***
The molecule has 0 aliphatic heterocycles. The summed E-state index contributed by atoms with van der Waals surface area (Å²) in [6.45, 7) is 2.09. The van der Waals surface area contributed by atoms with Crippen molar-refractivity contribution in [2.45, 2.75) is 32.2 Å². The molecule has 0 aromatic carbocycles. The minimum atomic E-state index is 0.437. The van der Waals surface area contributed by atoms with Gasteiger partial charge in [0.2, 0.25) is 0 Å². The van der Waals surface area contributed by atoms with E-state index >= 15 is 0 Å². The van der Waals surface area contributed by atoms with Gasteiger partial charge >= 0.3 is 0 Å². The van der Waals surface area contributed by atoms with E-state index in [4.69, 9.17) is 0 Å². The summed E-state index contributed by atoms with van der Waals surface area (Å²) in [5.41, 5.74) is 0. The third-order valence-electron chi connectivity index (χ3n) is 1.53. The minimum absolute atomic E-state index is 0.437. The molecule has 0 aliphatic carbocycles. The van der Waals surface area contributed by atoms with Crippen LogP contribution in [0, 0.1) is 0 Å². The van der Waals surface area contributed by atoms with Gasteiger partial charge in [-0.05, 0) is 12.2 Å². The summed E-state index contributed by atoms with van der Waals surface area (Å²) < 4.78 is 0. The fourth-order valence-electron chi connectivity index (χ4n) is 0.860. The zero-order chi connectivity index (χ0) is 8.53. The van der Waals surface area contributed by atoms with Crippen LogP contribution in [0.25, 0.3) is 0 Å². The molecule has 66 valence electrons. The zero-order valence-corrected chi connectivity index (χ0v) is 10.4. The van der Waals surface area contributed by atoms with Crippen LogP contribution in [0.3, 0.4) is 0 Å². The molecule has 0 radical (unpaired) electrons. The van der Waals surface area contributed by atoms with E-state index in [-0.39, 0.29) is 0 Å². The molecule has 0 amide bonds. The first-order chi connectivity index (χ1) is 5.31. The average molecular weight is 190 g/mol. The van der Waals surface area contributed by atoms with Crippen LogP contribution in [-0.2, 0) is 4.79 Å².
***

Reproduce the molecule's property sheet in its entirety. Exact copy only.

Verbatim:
The molecule has 0 aliphatic heterocycles. The summed E-state index contributed by atoms with van der Waals surface area (Å²) in [6.45, 7) is 2.09. The van der Waals surface area contributed by atoms with Crippen molar-refractivity contribution in [2.45, 2.75) is 32.2 Å². The molecule has 0 aromatic carbocycles. The minimum atomic E-state index is 0.437. The van der Waals surface area contributed by atoms with Gasteiger partial charge in [0.2, 0.25) is 0 Å². The van der Waals surface area contributed by atoms with E-state index >= 15 is 0 Å². The van der Waals surface area contributed by atoms with Gasteiger partial charge >= 0.3 is 0 Å². The van der Waals surface area contributed by atoms with E-state index in [4.69, 9.17) is 0 Å². The summed E-state index contributed by atoms with van der Waals surface area (Å²) in [5.41, 5.74) is 0. The third-order valence-electron chi connectivity index (χ3n) is 1.53. The minimum absolute atomic E-state index is 0.437. The molecule has 0 aliphatic carbocycles. The van der Waals surface area contributed by atoms with Crippen LogP contribution in [0, 0.1) is 0 Å². The van der Waals surface area contributed by atoms with Gasteiger partial charge in [-0.05, 0) is 12.2 Å². The summed E-state index contributed by atoms with van der Waals surface area (Å²) < 4.78 is 0. The fourth-order valence-electron chi connectivity index (χ4n) is 0.860. The zero-order chi connectivity index (χ0) is 8.53. The van der Waals surface area contributed by atoms with Crippen LogP contribution in [0.25, 0.3) is 0 Å². The molecule has 66 valence electrons. The zero-order valence-corrected chi connectivity index (χ0v) is 10.4. The van der Waals surface area contributed by atoms with Crippen LogP contribution in [0.3, 0.4) is 0 Å². The molecule has 0 radical (unpaired) electrons. The van der Waals surface area contributed by atoms with E-state index in [-0.39, 0.29) is 0 Å². The molecule has 0 amide bonds. The first-order chi connectivity index (χ1) is 5.31. The average molecular weight is 190 g/mol. The van der Waals surface area contributed by atoms with Crippen LogP contribution in [-0.2, 0) is 4.79 Å².